New trainer Paul O’Sullivan is going back to square one with Pakistan Star, hoping his original jockey Matthew Chadwick can restore the magic.

After a merry-go-round of jockeys and even a stable transfer, Pakistan Star stepped out for a barrier trial for the first time since finishing 10th in the Group One Hong Kong Gold Cup last month.

The early indications were promising with the six-year-old steaming home to comfortably win the 1,200m trial on the all-weather surface with plenty in hand.

Chadwick rode the horse in his first five starts, including his now viral debut where he stormed home from a clear last to win comfortably.

“I have a history with him, it feels like a long time ago because I was taken off him quite early,” Chadwick said.

“He has changed a lot, when I rode him early on he was different compared to the last time I rode him in a race, and now he is different again.”

With former trainer Tony Cruz keen to race the dual Group One winner closer to the speed, Chadwick said he planned to bring back the boom finishes by riding him quietly.

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“His best ever runs were ridden cold, with all the hype early on, people then wanted him to be a bit faster, faster than he wanted to be,” he said.

“That trial today they went a decent pace and he jumped positively so I deliberately made him come back a bit more just to teach him to drop the bit again.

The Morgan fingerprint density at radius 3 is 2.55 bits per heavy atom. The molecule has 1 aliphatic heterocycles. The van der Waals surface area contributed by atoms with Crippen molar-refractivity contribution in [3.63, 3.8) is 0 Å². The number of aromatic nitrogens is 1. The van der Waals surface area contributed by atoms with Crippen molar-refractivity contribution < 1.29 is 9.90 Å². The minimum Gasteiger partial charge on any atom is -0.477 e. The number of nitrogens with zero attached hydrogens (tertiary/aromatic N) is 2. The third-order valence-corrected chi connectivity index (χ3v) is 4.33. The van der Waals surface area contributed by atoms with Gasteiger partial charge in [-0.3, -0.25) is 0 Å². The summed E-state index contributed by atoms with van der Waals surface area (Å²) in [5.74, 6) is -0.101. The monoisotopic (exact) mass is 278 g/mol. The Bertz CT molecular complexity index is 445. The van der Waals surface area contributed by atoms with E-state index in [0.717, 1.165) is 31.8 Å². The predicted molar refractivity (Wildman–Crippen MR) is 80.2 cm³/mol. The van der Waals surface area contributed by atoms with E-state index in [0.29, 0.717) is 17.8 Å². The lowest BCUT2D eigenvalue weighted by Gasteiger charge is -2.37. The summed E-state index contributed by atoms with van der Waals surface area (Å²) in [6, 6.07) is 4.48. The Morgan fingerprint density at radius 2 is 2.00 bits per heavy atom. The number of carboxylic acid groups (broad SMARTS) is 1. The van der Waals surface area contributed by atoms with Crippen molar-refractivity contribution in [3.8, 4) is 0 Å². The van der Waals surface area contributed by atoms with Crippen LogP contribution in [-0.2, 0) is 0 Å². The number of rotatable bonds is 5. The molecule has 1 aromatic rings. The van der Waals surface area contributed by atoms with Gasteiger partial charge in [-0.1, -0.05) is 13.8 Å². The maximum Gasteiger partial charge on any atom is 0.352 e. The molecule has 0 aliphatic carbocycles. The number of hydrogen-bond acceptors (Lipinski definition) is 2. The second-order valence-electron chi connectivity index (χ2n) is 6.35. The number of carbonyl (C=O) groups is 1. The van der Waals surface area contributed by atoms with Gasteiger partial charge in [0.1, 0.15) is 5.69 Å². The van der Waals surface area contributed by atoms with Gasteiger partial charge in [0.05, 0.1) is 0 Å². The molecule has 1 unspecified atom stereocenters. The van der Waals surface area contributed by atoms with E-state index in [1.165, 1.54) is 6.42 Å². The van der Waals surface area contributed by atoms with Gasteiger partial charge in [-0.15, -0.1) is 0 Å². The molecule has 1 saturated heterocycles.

“I was happy with him, he needed the run but he settled nicely which I believe is the main thing with him, if we can switch him off he should be doing his best work late again.

“I just kept him happy today and tried to build his confidence back up.”

With six different jockeys in his career, the ride on Pakistan Star has been somewhat of a hot seat but it is Chadwick who can lay claim to having the most starts and the most wins on him.

“He knows more about that horse than I do,” O’Sullivan said.

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Finishing no closer than three lengths to a winner this season, Pakistan Star has performed the worst he ever has but O’Sullivan said it was exciting to have a high calibre galloper in his stable.

Although he has trialled strongly in the past, the Kiwi said he was happy with the relaxed nature of the horse after pulling all the of the usual running gear off him for the trial.

“The proof in the pudding will be when he runs but you couldn’t have asked for any more than what he did this morning,” he said.

“He quickened nicely and it’s pretty important what they do after the line, he galloped on really well and looked like he enjoyed it.

“He is surprisingly kind in the box, I was expecting a horse that wanted to cut loose but he is just another horse in the stable.”

O’Sullivan joked he almost missed the cut-off for entries into the upcoming Group Two Chairman’s Trophy (1,600m) and Group One Queen Elizabeth II Cup (2,000m) after being without a top-liner for two years.

“I have to remember the entries close two weeks before, I haven’t had that problem since Aerovelocity,” he laughed.

“He is a six-year-old and there should still be some life in those legs yet, he hasn’t had a huge amount of racing.”